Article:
As a side note, back in the era of the Nikon N90 film housings I was contacted by the Austrian Trade Commission to evaluate a housing made by their local manufacturer, Seacam. They wanted to know if there might be a market for Seacam in the United States and wanted my opinion. Harald Hordosch of Seacam sent me a Minicam housing for the N90 and I shot it and wrote the report. They were going to pay me $1000 for my work, and I wrote back and said I liked the housing so much, they could keep the money if I could keep the housing. That was the beginning of a long friendship and close working relationship with Harald and his daughter Esther Bohmer of Seacam. For a few decades I was the North American distributor for Seacam, but gave that up when my key staffer on the Seacam side, Liz Johnson, retired. We all remain dear friends and there’s a lot of Seacam-Silver in my camera room. I still use my Canon 5DMK4 cameras and housings, in addition to the R5.

Tiger shark cruising along the reef, Tiger Beach, The Bahamas


3. You travel a lot! What is your favourite dive destination and why?

On a nice day in Key Largo, you can be amazed at what swims by. Conservation works within the no-take zones of the Florida Keys National Marine Sanctuary, and the fish populations are healthy and approachable. Obviously, there are destinations with better visibility and healthier corals. For that I particularly like the exotic Evergreens like the Red Sea, Indonesia, and Tubbataha in the Philippines. I tend to choose a destination for a keystone species or bucket of photo-opportunties. Earlier this year I was in Moorea for humpbacks and mantas, and will go to the Silver Bank of the Dominican Republic for more humpbacks in March. In October I’ll go to South Australia for great whites. I think it’s kind of a “love the one you’re with” vibe with our most iconic dive destinations. Most of our mainstream dive locations will offer good things to shoot, and the job of a photojournalist is to distill it down to the 10 or 12 shots that tell the story. Whatever the story might be. Back in the days when stock photography was a viable business plan the dive travel also fed my stock photo agency submissions, but I don’t invest much energy in that since the license fees declined so precipitously.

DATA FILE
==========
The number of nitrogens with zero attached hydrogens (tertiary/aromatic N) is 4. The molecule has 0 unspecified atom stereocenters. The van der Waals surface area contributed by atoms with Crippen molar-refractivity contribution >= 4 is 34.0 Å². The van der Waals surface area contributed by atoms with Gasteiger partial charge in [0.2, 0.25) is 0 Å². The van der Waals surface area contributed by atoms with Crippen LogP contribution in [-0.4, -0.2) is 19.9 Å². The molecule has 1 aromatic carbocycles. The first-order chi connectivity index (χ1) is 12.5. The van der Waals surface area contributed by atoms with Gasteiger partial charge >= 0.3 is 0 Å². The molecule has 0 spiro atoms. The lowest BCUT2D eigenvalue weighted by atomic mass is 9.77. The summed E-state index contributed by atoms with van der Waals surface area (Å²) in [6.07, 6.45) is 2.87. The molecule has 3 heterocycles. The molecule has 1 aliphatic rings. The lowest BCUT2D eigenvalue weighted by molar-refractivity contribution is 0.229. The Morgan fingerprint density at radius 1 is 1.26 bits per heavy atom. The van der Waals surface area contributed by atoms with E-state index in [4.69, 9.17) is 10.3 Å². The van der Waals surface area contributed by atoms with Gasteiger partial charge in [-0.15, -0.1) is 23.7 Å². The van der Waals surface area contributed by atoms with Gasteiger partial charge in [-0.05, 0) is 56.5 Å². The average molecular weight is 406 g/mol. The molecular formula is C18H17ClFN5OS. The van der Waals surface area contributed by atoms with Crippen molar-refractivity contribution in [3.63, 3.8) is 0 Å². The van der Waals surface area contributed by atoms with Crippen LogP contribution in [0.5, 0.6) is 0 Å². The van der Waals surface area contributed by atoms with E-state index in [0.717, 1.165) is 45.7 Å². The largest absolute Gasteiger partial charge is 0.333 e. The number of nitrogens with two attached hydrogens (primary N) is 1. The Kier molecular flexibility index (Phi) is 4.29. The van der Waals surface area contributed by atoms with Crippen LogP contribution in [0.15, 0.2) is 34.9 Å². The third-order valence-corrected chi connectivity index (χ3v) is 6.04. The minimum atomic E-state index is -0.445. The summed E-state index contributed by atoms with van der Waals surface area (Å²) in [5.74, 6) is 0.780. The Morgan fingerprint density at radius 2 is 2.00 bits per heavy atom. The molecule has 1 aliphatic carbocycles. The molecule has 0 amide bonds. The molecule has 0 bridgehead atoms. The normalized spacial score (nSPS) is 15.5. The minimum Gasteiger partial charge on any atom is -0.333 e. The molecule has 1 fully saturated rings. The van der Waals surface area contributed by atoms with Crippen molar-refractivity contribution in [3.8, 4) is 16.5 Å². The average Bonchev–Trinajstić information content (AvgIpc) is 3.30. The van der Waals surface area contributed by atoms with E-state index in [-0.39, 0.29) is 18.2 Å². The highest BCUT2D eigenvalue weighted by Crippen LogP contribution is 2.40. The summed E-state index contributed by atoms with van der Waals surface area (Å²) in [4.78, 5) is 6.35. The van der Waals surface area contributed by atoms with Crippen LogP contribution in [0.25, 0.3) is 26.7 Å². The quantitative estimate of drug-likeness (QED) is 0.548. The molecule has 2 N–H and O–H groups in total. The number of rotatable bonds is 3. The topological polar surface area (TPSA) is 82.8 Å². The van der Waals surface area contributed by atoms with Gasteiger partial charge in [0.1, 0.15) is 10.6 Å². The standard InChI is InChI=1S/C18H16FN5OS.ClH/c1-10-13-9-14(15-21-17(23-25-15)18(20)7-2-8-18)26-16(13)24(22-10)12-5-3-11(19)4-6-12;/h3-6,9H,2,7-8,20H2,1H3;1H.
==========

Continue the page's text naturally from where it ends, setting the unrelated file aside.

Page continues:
Stephen Frink photographs blacktip reef sharks in Rangiroa, French Polynesia


4. Wide-angle or Macro? What type of diving and photography excites you the most?

Wide angle and fish, please. And if fish portraits, more of the wider environmental type … fish plus background. I’m not a big macro shooter, although I do admire those who shoot it well. I always felt that if my daughter depended on me shooting a nudibranch to have paid for her college tuition, we’d both be in trouble.

Maddie Cholnoky diving Molasses Reef in Key Largo during a Stephen Frink Digital Master Class, 2022


5. What was your most memorable marine life encounter or dive ever?

I don’t have any photos to show for it, but one of the few times I got “persuaded” out of the water by a shark was certainly memorable. I was in my Key Largo studio and heard over the VHF radio that a lot of birds were working offshore in the Gulf Stream. The chatter was that there had to be something there. Turned out it was a whale carcass that drew the birds in the air, and in the sea below there were a dozen tiger sharks working it. I got a boat ride out there and a buddy of mine, Paul Caputo, agreed to go along as my safety diver. Regrettably, all he had for protection was a boat hook and all I had was a Nikonos with a 28mm lens, so neither one of us was very prepared to fend off a motivated tiger shark. But, nevertheless, we jumped in and entered a cloud of detritus, flesh and blood raining down from the carcass. One of the tigers broke off from the feed and stopped right in front of me, holding still in the water. He arched his back and dropped his pecs. No attack, but a clear message. His ocean, his food, his day. Paul and I swam back to the boat, the shark back to his meal. No harm. No foul. No pictures.

Denis Grosmaire uses a selfie-stick to photograph mantas while Kelsey Williamson captures the scene from a different point of view


6. You have been taking underwater images for more than 4 decades. How has the industry changed for better or worse during that time and where do you see things heading in the future?